The Sanctity of Life and the Resurrection - First in a Series
Is God offended if your body parts are parceled out to others after you die? This was the question I pursued in a previous blog series, Flesh & Bone & The Protestant Conscience, that was later converted to an e-book.
I concluded that he is, with a few exceptions, because of the doctrine of the resurrection. Yet, I wanted to further think about this when time allowed. Perhaps I would decide I was wrong and would change my view, or maybe I would become more convinced that a Christian ought to be buried, not cremated, whole, except for those body parts lost in the catastrophes of life.
Is there any Scriptural warrant for this viewpoint? That is the key question. If there is not, then it is simply an issue that the Lord expects us to proceed with as best we can. For example, in the Live Kidney Donation series just completed, we saw that the Southern Baptist Convention has taken a stand that sharing organs is OK, in part because “Complete resurrection of the body does not depend on bodily wholeness at death.”
Church committees, pastors, theologians, ethicists and laypeople think about these issues. How should a Christian think about his body? As a repository of useful parts that may help other people to live if we will only sign our driver’s license – or become a living donor – or as sacrosanct?
Why be stingy with your parts? After all, can’t the almighty God reconstitute each person’s body no matter where its parts may be? If you can believe in the resurrection, then you can believe God can engineer it without our being buried whole.
In this advanced biomedical age, why should we consider an old fashioned burial essential to Christian thought and practice? Taking into account the expense, is it not unseemly? Wouldn’t a modest Christian desire to be cremated? Wouldn’t a caring Christian desire for his body to be used for as many medical needs as possible as an act of charity?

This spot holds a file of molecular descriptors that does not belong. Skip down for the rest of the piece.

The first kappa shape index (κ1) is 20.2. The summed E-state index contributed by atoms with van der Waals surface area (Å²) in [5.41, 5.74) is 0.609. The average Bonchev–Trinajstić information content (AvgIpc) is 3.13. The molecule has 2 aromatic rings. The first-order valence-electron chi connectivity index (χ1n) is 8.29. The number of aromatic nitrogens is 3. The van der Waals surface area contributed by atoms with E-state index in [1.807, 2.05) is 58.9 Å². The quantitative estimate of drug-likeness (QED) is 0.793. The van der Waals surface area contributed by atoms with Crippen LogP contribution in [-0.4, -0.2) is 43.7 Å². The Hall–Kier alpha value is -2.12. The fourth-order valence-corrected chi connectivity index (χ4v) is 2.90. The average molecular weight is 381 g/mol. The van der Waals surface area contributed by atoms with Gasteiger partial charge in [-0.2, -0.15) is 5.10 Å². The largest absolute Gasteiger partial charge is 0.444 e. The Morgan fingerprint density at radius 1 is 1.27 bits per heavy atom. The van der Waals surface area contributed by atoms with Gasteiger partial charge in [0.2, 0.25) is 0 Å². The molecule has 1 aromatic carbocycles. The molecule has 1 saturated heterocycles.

See how quickly we slide from once-cherished beliefs to condemnation of them and of ourselves? Yes, just as the devil attacked the doctrine of creation in the 20th century, neatly severing the first chapters of Genesis from the Bible, and from men’s acceptance of its necessity to belief, so now in the 21st century he is cleverly dividing the Christian mind from its grasp of the doctrine of the Resurrection.
The more sharing of body parts that goes on, the more cremation that takes place, the more hollowing out of Christian doctrine that occurs, the more Christian churches that close— and before we know it, a great apostasy has slipped in beneath our noses so quietly that we hardly noticed.
In this series we want to consider at least seven reasons from Scripture that belief in the doctrine of the Resurrection means a Christian should not share body parts and should be buried, not cremated. We want to consider that the sanctity of life extends beyond natural death to the resurrection, from a logical perspective. Perhaps most will not agree with this perspective. All comments are welcome.